Although yesterday was chock full of workshops and welcomes, the MW2008 Conference official kicked off this morning with Michael Geist as the Plenary Speaker. Geist, from the University of Ottawa, Canada, describes himself as a Law Professor and “trouble-maker.”
His thesis is that we need to have an engaged and active Hands On the Internet Policy.
He began with a look back at the web in 1997, and some of the prevailing ideas of that time:
government and policy needed to stay away from the web,
leave it to the industry and community that could self regulate as they go along,
but the truth is that this was a myth.
Geist went on to touch on a number of the treaties and policies that have been put in place in the intervening years, and areas where legislation was pending.
Geist's point is well taken though: what were once regarded as “alternative” choices, are swapping places with the old guard.
For example, the enormous pressure a sort of flash-mob FaceBook group can bring to bare on public policy such as the recent group started by Geist on copyright issues in Canada, now with more than 40,000 members...or
Star Wreck - a Finnish movie that took 7 years to make. Though made available for download for free, it still made back all the investment in one year.
Similarly, Geist asked his publishers - Irwin Law – to publish his book, In the Public Interest under a Creative Commons license. People recognized the value of the book, and in two years it has become a commercial ‘success.’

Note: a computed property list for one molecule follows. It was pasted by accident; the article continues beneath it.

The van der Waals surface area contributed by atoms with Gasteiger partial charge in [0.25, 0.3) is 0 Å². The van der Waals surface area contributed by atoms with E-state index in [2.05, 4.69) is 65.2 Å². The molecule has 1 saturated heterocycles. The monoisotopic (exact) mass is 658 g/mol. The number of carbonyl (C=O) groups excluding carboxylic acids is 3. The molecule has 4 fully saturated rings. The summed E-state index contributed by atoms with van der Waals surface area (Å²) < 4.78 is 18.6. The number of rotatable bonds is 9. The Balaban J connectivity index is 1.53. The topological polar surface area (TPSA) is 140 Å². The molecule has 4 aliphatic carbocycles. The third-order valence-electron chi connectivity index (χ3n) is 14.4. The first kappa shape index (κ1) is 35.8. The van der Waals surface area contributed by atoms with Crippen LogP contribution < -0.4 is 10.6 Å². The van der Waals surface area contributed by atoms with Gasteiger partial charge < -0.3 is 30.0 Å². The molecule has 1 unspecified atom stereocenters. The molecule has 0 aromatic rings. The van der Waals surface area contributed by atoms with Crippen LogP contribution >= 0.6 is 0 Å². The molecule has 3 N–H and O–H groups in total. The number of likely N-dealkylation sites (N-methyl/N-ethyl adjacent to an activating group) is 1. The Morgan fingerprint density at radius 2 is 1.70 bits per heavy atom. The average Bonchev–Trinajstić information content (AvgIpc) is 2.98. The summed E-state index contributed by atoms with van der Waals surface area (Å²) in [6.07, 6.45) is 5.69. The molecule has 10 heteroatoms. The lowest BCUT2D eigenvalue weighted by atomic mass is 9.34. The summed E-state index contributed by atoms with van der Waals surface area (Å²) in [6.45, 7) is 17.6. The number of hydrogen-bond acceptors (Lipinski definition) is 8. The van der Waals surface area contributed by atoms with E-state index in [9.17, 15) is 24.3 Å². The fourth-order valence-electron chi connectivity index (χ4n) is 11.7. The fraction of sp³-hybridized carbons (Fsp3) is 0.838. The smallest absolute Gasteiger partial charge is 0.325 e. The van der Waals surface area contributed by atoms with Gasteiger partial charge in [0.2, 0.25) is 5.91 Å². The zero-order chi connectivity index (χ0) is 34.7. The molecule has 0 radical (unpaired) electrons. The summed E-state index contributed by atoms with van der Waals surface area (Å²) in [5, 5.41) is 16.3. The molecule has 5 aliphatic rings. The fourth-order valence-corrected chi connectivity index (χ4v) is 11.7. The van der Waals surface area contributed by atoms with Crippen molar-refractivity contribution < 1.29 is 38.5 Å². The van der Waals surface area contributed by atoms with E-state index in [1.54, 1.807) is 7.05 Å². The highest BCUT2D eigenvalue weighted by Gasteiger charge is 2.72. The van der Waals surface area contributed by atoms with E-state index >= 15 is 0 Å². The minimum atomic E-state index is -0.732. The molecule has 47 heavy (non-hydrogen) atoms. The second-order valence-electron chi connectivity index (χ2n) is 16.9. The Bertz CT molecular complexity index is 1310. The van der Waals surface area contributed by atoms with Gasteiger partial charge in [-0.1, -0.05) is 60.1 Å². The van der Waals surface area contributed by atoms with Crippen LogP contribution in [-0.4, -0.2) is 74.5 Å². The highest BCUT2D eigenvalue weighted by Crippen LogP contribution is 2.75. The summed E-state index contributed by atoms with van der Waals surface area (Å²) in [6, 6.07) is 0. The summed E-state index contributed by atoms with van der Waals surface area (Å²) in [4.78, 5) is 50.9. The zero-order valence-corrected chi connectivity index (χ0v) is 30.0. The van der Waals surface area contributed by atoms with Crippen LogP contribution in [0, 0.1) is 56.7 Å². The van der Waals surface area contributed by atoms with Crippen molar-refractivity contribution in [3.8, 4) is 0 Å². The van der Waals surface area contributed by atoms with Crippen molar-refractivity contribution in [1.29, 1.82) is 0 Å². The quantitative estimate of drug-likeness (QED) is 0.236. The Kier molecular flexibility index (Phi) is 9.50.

What will be important in 2018?
Michael Geist concluded with a look forward to 2018 and what he imagined would be the critical issues:
- Broadband for all - We aught to be concerned that significant populations today (e.g. 1/3 of Canada) [and 3/4 of my little Massachusetts town] don’t have the price for admission, and in 10 years 5% still won’t.
- Net Neutrality - That there is a 2 tier internet where those who can pay to play will have the hi-speed pipes, and the rest of us will have to settle with the lo-speed pipes and hope our content will be found. This was not the idea in 1997 when all the pipes were ‘dumb’ – and this was critical for little guys at the time – like Google – to have a chance. A broad community of voices is essential.
- Intermediary liability - What liability do you have for other’s content on your site as you build out the community. What kinds of protections will be in place when you are asked to take down comments that are defamatory and don’t do it fast enough.
- Privacy - We need to insure that this is robust. For example, like ensuring that security breaches require disclosures.
- Copyright issues - fair dealing / fair use - Need balance of under-protecting as well as over-protecting rights such as in news reporting, or parodying
- Digital Rights Management - anti circumvention legislation - The ability to use the fair dealing rights, for review, criticism or reporting - We may find them locked out even when intended purpose is fair. Effects everyone and access to culture.
- Public Domain – How long should rights be protected before they are public domain.
Says Geist....To insure that these issues are addressed, we must have our Hands On the Internet.